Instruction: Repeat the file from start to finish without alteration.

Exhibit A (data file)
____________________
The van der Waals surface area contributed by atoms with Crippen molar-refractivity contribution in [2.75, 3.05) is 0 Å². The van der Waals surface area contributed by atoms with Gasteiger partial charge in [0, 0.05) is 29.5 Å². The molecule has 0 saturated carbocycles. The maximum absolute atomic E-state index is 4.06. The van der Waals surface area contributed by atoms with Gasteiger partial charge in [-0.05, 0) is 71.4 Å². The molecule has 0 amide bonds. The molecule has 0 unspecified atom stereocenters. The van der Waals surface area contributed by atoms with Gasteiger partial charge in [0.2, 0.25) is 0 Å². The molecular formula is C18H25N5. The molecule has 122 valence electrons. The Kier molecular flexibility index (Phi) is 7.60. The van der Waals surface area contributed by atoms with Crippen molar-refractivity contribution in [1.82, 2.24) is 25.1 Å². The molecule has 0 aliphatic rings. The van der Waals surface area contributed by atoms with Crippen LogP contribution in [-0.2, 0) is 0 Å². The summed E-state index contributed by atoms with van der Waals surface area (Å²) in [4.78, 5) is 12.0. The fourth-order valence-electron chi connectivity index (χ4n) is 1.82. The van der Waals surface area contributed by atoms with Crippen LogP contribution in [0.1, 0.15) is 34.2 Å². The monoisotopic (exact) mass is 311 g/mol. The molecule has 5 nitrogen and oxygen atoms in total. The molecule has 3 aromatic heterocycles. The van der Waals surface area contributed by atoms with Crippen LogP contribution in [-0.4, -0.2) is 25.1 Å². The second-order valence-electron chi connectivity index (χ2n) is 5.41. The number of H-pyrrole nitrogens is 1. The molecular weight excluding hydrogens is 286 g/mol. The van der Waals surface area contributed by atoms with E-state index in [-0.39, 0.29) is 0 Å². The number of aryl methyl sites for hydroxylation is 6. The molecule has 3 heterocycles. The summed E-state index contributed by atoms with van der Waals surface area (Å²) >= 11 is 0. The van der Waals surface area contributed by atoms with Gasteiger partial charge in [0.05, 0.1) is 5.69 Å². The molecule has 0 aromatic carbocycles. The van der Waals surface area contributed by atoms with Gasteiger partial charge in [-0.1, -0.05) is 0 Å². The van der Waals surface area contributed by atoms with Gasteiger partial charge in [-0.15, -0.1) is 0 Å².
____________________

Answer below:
The van der Waals surface area contributed by atoms with Crippen molar-refractivity contribution in [2.75, 3.05) is 0 Å². The van der Waals surface area contributed by atoms with Gasteiger partial charge in [0, 0.05) is 29.5 Å². The molecule has 0 saturated carbocycles. The maximum absolute atomic E-state index is 4.06. The van der Waals surface area contributed by atoms with Gasteiger partial charge in [-0.05, 0) is 71.4 Å². The molecule has 0 amide bonds. The molecule has 0 unspecified atom stereocenters. The van der Waals surface area contributed by atoms with Gasteiger partial charge in [0.2, 0.25) is 0 Å². The molecular formula is C18H25N5. The molecule has 122 valence electrons. The Kier molecular flexibility index (Phi) is 7.60. The van der Waals surface area contributed by atoms with Crippen molar-refractivity contribution in [1.82, 2.24) is 25.1 Å². The molecule has 0 aliphatic rings. The van der Waals surface area contributed by atoms with Crippen LogP contribution in [-0.2, 0) is 0 Å². The summed E-state index contributed by atoms with van der Waals surface area (Å²) in [4.78, 5) is 12.0. The fourth-order valence-electron chi connectivity index (χ4n) is 1.82. The van der Waals surface area contributed by atoms with Crippen LogP contribution in [0.1, 0.15) is 34.2 Å². The monoisotopic (exact) mass is 311 g/mol. The molecule has 5 nitrogen and oxygen atoms in total. The molecule has 3 aromatic heterocycles. The van der Waals surface area contributed by atoms with Crippen LogP contribution in [-0.4, -0.2) is 25.1 Å². The second-order valence-electron chi connectivity index (χ2n) is 5.41. The number of H-pyrrole nitrogens is 1. The molecular weight excluding hydrogens is 286 g/mol. The van der Waals surface area contributed by atoms with E-state index in [-0.39, 0.29) is 0 Å². The number of aryl methyl sites for hydroxylation is 6. The molecule has 3 heterocycles. The summed E-state index contributed by atoms with van der Waals surface area (Å²) >= 11 is 0. The van der Waals surface area contributed by atoms with Gasteiger partial charge in [0.05, 0.1) is 5.69 Å². The molecule has 0 aromatic carbocycles. The van der Waals surface area contributed by atoms with Gasteiger partial charge in [-0.1, -0.05) is 0 Å². The van der Waals surface area contributed by atoms with Gasteiger partial charge in [-0.15, -0.1) is 0 Å².